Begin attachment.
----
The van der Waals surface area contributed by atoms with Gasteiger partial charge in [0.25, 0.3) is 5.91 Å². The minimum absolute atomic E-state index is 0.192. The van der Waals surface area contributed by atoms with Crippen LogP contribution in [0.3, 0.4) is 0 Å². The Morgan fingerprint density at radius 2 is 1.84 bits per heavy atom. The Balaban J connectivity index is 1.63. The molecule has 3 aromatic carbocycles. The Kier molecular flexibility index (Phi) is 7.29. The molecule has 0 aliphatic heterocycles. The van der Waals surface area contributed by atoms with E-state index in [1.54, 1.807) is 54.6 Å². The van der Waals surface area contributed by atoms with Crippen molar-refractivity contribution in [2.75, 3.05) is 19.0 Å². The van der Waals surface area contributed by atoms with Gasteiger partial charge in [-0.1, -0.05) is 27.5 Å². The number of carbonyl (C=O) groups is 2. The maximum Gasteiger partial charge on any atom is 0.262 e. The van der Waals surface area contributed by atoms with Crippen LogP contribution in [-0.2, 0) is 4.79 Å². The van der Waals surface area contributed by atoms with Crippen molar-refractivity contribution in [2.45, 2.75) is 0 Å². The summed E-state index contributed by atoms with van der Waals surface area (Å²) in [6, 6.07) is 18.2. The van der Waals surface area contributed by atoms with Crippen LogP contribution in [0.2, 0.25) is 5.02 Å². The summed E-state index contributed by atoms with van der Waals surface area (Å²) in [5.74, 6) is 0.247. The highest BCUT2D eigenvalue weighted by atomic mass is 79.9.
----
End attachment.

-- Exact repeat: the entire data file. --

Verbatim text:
The van der Waals surface area contributed by atoms with Gasteiger partial charge in [0.25, 0.3) is 5.91 Å². The minimum absolute atomic E-state index is 0.192. The van der Waals surface area contributed by atoms with Crippen LogP contribution in [0.3, 0.4) is 0 Å². The Morgan fingerprint density at radius 2 is 1.84 bits per heavy atom. The Balaban J connectivity index is 1.63. The molecule has 3 aromatic carbocycles. The Kier molecular flexibility index (Phi) is 7.29. The molecule has 0 aliphatic heterocycles. The van der Waals surface area contributed by atoms with E-state index in [1.54, 1.807) is 54.6 Å². The van der Waals surface area contributed by atoms with Crippen molar-refractivity contribution in [2.75, 3.05) is 19.0 Å². The van der Waals surface area contributed by atoms with Gasteiger partial charge in [-0.1, -0.05) is 27.5 Å². The number of carbonyl (C=O) groups is 2. The maximum Gasteiger partial charge on any atom is 0.262 e. The van der Waals surface area contributed by atoms with Crippen LogP contribution in [-0.2, 0) is 4.79 Å². The van der Waals surface area contributed by atoms with Crippen molar-refractivity contribution in [2.45, 2.75) is 0 Å². The summed E-state index contributed by atoms with van der Waals surface area (Å²) in [6, 6.07) is 18.2. The van der Waals surface area contributed by atoms with Crippen LogP contribution in [0.2, 0.25) is 5.02 Å². The summed E-state index contributed by atoms with van der Waals surface area (Å²) in [5.74, 6) is 0.247. The highest BCUT2D eigenvalue weighted by atomic mass is 79.9.